To focus on one example where inequality is endemic, as a practising solicitor I worked with migrant and refugee clients. I saw how damaging the UK’s “hostile environment” approach to immigration policy was. Our immigration system separates families, locks individuals in a cycle of poverty, and marginalises the most vulnerable. I was therefore relieved, albeit surprised, in recent weeks to learn that migrant NHS workers will no longer be required to pay the immigration health surcharge, a fee of £400 per year paid by the majority of migrants to the UK. While details are yet to be confirmed, it is clear that many people felt a sense of shame that those caring for us were required to pay this fee to use the NHS.
However, there remains much to be done to reform our immigration system. As noted by the Human Rights Consortium Scotland, while “human rights apply regardless of immigration status”, individuals in the asylum system have just over £5 to live on per day. Equally, it appears the immigration health surcharge will continue to apply to migrants who do not work for the NHS. As we emerge from this crisis, we need to assess how we tackle the inequalities that were built into our society prior to the pandemic and which will undeniably have been exacerbated by the crisis.
The Scottish Human Rights Commission has also outlined the need for future budgeting and spending to take full account of human rights. In a report published in April, the Commission recognised the disproportionate impact of the pandemic on particular groups and emphasised the need to ensure that our economic recovery “tackles this inequality, rather than exacerbating it”. Recommendations include a focus on public engagement in budgeting decisions, including providing more opportunities for the public and civil society to take part in budget scrutiny.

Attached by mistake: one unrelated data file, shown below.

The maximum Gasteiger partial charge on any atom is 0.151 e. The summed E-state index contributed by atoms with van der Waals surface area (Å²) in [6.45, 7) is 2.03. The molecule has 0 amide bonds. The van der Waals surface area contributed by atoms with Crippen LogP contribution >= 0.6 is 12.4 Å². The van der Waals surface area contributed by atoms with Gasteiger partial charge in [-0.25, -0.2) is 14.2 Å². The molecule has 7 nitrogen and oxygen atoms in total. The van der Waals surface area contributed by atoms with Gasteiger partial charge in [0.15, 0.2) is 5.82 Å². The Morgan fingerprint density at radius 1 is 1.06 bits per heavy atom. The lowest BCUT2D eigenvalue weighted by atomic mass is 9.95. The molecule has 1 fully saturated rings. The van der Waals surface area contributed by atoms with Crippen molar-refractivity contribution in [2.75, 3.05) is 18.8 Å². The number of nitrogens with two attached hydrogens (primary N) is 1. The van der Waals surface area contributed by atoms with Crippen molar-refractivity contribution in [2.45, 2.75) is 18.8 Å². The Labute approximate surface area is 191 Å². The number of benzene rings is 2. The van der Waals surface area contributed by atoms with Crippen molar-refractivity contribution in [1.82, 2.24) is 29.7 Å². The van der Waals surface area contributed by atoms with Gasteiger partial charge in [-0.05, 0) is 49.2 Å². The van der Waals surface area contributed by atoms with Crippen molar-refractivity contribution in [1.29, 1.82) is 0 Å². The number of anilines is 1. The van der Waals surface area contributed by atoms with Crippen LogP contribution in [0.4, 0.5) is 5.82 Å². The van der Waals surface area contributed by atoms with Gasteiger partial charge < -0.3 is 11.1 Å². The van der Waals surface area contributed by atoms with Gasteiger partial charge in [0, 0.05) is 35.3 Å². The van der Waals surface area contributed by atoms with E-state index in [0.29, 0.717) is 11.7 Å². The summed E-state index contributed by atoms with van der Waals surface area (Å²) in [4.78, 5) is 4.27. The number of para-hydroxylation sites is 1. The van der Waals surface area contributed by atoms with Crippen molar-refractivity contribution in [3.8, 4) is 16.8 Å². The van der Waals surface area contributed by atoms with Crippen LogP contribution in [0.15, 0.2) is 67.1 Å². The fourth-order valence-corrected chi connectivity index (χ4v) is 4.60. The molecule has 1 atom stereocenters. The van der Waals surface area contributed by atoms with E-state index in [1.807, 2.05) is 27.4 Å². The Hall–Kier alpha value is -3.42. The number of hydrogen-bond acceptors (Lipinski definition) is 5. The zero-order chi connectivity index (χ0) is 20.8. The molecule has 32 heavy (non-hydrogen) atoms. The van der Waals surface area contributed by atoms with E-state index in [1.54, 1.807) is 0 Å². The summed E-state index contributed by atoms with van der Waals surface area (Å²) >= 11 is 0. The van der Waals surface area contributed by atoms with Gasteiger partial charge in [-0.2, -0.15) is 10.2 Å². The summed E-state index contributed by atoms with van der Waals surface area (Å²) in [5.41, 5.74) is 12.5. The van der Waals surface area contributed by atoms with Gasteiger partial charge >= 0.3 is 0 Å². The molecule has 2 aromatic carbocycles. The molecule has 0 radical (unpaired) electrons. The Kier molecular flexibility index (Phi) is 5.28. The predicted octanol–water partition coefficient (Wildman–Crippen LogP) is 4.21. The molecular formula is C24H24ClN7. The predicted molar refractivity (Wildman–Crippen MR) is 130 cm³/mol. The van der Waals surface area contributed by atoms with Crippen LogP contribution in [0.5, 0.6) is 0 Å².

Ultimately, human rights principles should be seen as a tool to guide us. Examining our responses through the lens of human rights ensures that no one is left behind. To protect those “small places, close to home”, we need to ensure effective scrutiny of Government actions while planning for a future which places human rights at the centre of our decision-making.
Seonaid Stevenson-McCabe is a solicitor and lecturer in law at Glasgow Caledonian University. She is the co-founder of RebLaw Scotland, a movement exploring how law can be used as a tool for social justice. These views are her own and do not represent any organisation.